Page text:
We seemed to have lost power as the race wore on and the advantage that we had on the straights was significantly decreased. Mike did everything he could to rattle the car in front but never got close enough to make it effective. We were closing fast though. In the end, however, we missed the GT class win by a mere 7.0 seconds. After 20 Hours (four less due to the earlier red flag). Utter heartbreak. I honestly believe that if there was one more lap, Mike would’ve passed the lead car. We just needed a bit more time as we were clearly faster. We finished second in class and third overall, only three laps behind the winning Daytona Prototype.
With the benefit of hindsight, we should’ve been happy. We qualified on the pole and were second in one of the world’s largest endurance races in Flying Lizard’s first attempt as a professional team. However, we’re racers, and true racers don’t settle for second.
We tested the car at Homestead and ran the car once more at Daytona in 2005 without much success. By then Grand-Am had wizened up to our loophole and promptly closed it. Flying Lizard sold the car, and it floated around, winning the 25 Hours of Thunderhill in 2006. Tommy Sadler and I often wondered where this special car went. We both wanted it back at some point because it was a breakthrough for the team, for him as a technical director, and me as a driver. Besides, it was a one-of-a-kind badass car. The car eventually did come back into our lives. Richard Diehl, a friend who I’ve coached over the years, found the car, bought it in 2014 and began a complete restoration.
Richard Diehl was looking for something different. He’s heard about this unique Cup car for years from me, Tommy, and Craig Watkins.
“I always had a love and fascination for Porsches, and I’m always on the hunt for the next car,” says Richard. “My interest transitioned from road to race cars—looking at Porsche race cars became more serious. So the balancing act of seeing what’s available/monitoring prices in today’s market and acting quickly became all the more important.”
He focused on cars that were originally race cars—with a racing history—and a recognizable livery as a bonus. He also wanted to be able to drive the car. He missed out on a Flying Lizard 997 (#75, which belongs to a mutual friend) and realized that a Flying Lizard 996 Cup car would be a perfect fit. It would be a turn-key racer with a locally recognizable livery and not much of a parts availability issue. But then there was the task of locating such a machine.
Bill Ward, who purchased 997 #75, was looking for a while prior to his purchase and told Richard of a car on the East Coast—the first Lizard Cup 996 #74 that ran Daytona in 2004! He got the seller’s information and in a very short time had the car inspected, authenticated, and bought. He contacted Tommy and Craig to get as much information about the car and decide the era/ timeline of restoration. This is where his self-described OCD took over. The more he heard about the car, the more he realized it was very special. It wasn’t just going to be a restored race car—it had to be perfect.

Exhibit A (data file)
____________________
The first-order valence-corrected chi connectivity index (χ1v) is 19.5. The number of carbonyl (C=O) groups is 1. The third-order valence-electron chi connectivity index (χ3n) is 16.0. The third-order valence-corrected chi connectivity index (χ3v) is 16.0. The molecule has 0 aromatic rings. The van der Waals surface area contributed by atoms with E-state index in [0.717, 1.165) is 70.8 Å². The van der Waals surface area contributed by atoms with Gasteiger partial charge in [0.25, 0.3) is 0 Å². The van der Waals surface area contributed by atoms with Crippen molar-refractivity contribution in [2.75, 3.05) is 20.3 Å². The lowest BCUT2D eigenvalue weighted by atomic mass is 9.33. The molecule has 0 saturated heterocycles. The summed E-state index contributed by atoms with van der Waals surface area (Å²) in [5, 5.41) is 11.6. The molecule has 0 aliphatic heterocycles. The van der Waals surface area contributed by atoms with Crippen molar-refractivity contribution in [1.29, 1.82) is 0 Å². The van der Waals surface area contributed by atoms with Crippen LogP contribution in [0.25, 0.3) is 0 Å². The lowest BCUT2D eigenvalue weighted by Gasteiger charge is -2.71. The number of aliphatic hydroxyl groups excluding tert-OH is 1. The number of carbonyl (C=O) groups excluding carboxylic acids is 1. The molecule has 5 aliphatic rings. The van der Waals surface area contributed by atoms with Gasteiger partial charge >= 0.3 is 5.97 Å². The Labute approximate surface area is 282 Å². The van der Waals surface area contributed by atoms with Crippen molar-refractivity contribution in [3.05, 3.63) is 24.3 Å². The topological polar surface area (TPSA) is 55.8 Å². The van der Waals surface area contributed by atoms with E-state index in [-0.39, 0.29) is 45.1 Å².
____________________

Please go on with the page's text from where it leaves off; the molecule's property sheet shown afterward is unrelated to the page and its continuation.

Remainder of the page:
The primary people responsible for bringing this special Cup car back to life was a group effort between Rich Walton at Jerry Woods Enterprises (JWE) in Campbell, California and Nico Castellaccio of Migliore Motorsports in Lathrop, California.
With the experience of owning Porsches in the past, Richard put together a timeline and budget—then doubled it. He didn’t realize at the time that those numbers for time and dollars would double again! The car needed to be taken down to bare metal and reworked to its 2004 form. But, as these things tend to go, it had to be a show/race car. Where fenders were hastily pulled on at the track for clearance—new sectioned fenders had to be made to maintain clearance and gaps. The body was only the beginning, as all wear items were replaced one bit after another soon after.
Looking at the car today, it is indeed nicer than it was when I last saw it. Richard’s attention to detail is showcased in every body gap, trim piece, and paint line. Other than the addition of anti-lock brakes, the Porsche is as it ran at the 2004 Rolex 24 at Daytona with the same barking exhaust that makes onlookers stare in confusion.
Being back in the car 14 years after the eventful Rolex 24 at Daytona brought back a flood of memories, all of which were good. We, as a team, were young, enthusiastic, competitive, and beginning a journey that we had no idea where it would take us. At the start, we outsmarted and out-qualified the best in the business at the time. Our inexperience, however, led to a more experienced team taking the win at a race that, despite other successes and championships, Flying Lizard Motorsports never won despite years of trying. I haven’t looked at seven seconds the same ever since.